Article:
Headlight safety has been tested since 2016, and that year, only two of 96 vehicles got the highest safety rating. Today, 67 percent of the headlights tested got a poor rating.

Across the country, more than half of all car crash fatalities occur at night, and almost 25 percent occur on unlit roads.
Now, the Insurance Institute for Highway Safety is revisiting what is believed to be a major source of the problem.

"About half of the models we tested don't have adequate headlights that provide enough visibility for the driver," During testing, at 65 mph, good headlights show pedestrians at 140 feet and deer at 220 feet. In contrast, with poor headlights, drivers would have to be going 40 mph or slower to have enough time to avoid a crash.

Of the 424 headlight versions tested by the IIHS, 67 percent earned a "marginal" or "poor" rating.


"Overwhelming number", "poor", "dangerous". "Have to drive 40 MPH or SLOWER to avoid a crash". Now, if that doesn't define crap, I don't know what does. Just how bad does this have to get? What really irritates me isn't the fact the manufacturers put this kind of dangerous $h!t on the road. It's the fact we've got all of these fanboys who are foolish enough to actually defend it. That's preposterous!
 

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What really irritates me isn't the fact the manufacturers put this kind of dangerous $h!t on the road.
So, Bill. What are you going to do to get yourself out of your situation. Keep complaining endlessly?. Do something?

When I found that vehicle headlights weren't good enough, I installed better ones from a different world market.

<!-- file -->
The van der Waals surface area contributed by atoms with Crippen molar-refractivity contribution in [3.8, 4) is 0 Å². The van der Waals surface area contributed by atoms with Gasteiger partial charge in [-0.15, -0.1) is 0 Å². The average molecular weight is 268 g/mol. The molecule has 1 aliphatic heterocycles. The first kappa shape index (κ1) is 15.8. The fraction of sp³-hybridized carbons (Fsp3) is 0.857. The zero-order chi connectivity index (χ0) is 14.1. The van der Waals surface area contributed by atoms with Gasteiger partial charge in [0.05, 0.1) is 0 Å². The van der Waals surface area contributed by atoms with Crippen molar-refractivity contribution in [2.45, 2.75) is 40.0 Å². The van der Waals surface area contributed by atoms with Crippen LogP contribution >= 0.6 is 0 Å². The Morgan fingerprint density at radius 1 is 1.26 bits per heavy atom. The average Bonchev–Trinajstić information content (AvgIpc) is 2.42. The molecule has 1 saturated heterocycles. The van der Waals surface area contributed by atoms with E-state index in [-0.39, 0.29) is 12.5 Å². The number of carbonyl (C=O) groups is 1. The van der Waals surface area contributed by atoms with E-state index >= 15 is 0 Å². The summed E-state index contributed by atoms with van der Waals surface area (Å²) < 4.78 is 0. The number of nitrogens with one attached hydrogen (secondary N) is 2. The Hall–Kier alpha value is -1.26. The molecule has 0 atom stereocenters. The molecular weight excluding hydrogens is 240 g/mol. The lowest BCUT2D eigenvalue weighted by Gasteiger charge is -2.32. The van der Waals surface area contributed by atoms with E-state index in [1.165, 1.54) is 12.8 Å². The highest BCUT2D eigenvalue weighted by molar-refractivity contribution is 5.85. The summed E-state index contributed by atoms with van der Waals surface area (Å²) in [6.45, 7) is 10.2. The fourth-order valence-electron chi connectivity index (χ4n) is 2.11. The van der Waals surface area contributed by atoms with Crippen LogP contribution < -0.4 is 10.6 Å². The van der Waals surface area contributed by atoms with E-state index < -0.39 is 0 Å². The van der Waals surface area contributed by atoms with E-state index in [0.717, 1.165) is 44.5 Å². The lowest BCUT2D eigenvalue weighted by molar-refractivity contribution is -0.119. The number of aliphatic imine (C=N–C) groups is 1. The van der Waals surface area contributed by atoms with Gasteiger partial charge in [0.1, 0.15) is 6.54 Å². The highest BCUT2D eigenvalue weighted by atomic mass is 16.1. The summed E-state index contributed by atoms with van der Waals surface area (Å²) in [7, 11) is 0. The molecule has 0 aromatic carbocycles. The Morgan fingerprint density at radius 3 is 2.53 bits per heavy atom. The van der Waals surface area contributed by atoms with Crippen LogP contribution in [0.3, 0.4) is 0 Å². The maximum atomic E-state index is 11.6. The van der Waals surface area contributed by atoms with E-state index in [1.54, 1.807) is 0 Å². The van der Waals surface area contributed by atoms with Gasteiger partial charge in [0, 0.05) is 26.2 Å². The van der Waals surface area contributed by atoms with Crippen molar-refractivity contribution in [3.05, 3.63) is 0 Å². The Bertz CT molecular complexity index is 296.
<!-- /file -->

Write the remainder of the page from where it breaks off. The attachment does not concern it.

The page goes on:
When I bought vehicles that I thought needed auxiliary front lights, I installed them.
When I bought vehicles that didn't have headlight washers (I live in the slush belt), I installed headlight washers from the European market.
When I bought vehicles that didn't have rear fog lights, I bought E-code rear fog light units and installed them.
When I bought vehicles that didn't have rear seat head restraints before they were required, I installed them.
If you want to go way back, when I bought vehicles that didn't have seat belts, I installed them.

Complaining isn't going to solve your problem. Taking action will.
 

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2018 Toyota Camry SE 2.5
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I've already told you, there is nothing that can be done. About all you can hope for, is a down the road class action suit, that could possibly result in some type recall to install a better headlight system. That is highly doubtful. It would take a major collision type of catastrophe, and huge law suits to make it happen. It's sad, but automotive safety is built around tombstone technology.

And as all of those articles state, this is industry wide. It's not just the 2018 Camry that is afflicted with this nightmare. About all anyone can do is what I've already said. And that is to install some type of aftermarket lights. I'm fortunate in that I'm retired, and don't often have to drive at night.

And if I'm ever faced with having to, I have 2 other vehicles that don't have this issue. Certainly not anywhere near as bad. But I do feel sorry for anyone who has a 2018 Camry as an only vehicle. And is faced with having to travel long distances at night on unlit roads. It's for sure and for certain not a good situation.
 

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2019 Camry XSE V6
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I took some pics of the height of my headlights after adjustment.
The car is 18 feet from the wall. I took measurements at the top where you see the yellowish line of the LED’s.
Drivers side is at 31 inches.
Passenger side is at 32 1/2 inches.
6E3015A8-385C-4F7A-BC02-8DDA1EE9C485.jpeg